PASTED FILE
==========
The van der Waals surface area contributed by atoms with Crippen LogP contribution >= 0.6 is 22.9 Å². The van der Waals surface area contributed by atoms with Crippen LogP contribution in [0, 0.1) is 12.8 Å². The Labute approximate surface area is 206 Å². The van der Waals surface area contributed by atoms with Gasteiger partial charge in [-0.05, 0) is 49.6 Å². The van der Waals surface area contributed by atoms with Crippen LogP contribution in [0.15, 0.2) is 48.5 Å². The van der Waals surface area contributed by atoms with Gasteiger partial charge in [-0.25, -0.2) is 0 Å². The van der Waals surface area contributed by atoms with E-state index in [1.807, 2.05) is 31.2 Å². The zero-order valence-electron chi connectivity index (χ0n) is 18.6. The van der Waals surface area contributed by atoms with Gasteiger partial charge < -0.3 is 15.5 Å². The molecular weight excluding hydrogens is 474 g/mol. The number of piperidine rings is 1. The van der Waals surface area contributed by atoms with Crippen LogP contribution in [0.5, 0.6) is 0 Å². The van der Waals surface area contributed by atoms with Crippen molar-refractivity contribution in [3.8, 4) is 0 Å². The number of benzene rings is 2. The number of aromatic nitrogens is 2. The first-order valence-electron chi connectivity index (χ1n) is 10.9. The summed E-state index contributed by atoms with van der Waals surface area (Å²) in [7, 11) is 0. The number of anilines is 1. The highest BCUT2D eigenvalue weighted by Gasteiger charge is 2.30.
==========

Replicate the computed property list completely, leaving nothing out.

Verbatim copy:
The van der Waals surface area contributed by atoms with Crippen LogP contribution >= 0.6 is 22.9 Å². The van der Waals surface area contributed by atoms with Crippen LogP contribution in [0, 0.1) is 12.8 Å². The Labute approximate surface area is 206 Å². The van der Waals surface area contributed by atoms with Gasteiger partial charge in [-0.05, 0) is 49.6 Å². The van der Waals surface area contributed by atoms with Crippen LogP contribution in [0.15, 0.2) is 48.5 Å². The van der Waals surface area contributed by atoms with Gasteiger partial charge in [-0.25, -0.2) is 0 Å². The van der Waals surface area contributed by atoms with E-state index in [1.807, 2.05) is 31.2 Å². The zero-order valence-electron chi connectivity index (χ0n) is 18.6. The van der Waals surface area contributed by atoms with Gasteiger partial charge < -0.3 is 15.5 Å². The molecular weight excluding hydrogens is 474 g/mol. The number of piperidine rings is 1. The van der Waals surface area contributed by atoms with Crippen LogP contribution in [0.5, 0.6) is 0 Å². The van der Waals surface area contributed by atoms with Crippen molar-refractivity contribution in [3.8, 4) is 0 Å². The number of benzene rings is 2. The number of aromatic nitrogens is 2. The first-order valence-electron chi connectivity index (χ1n) is 10.9. The summed E-state index contributed by atoms with van der Waals surface area (Å²) in [7, 11) is 0. The number of anilines is 1. The highest BCUT2D eigenvalue weighted by Gasteiger charge is 2.30.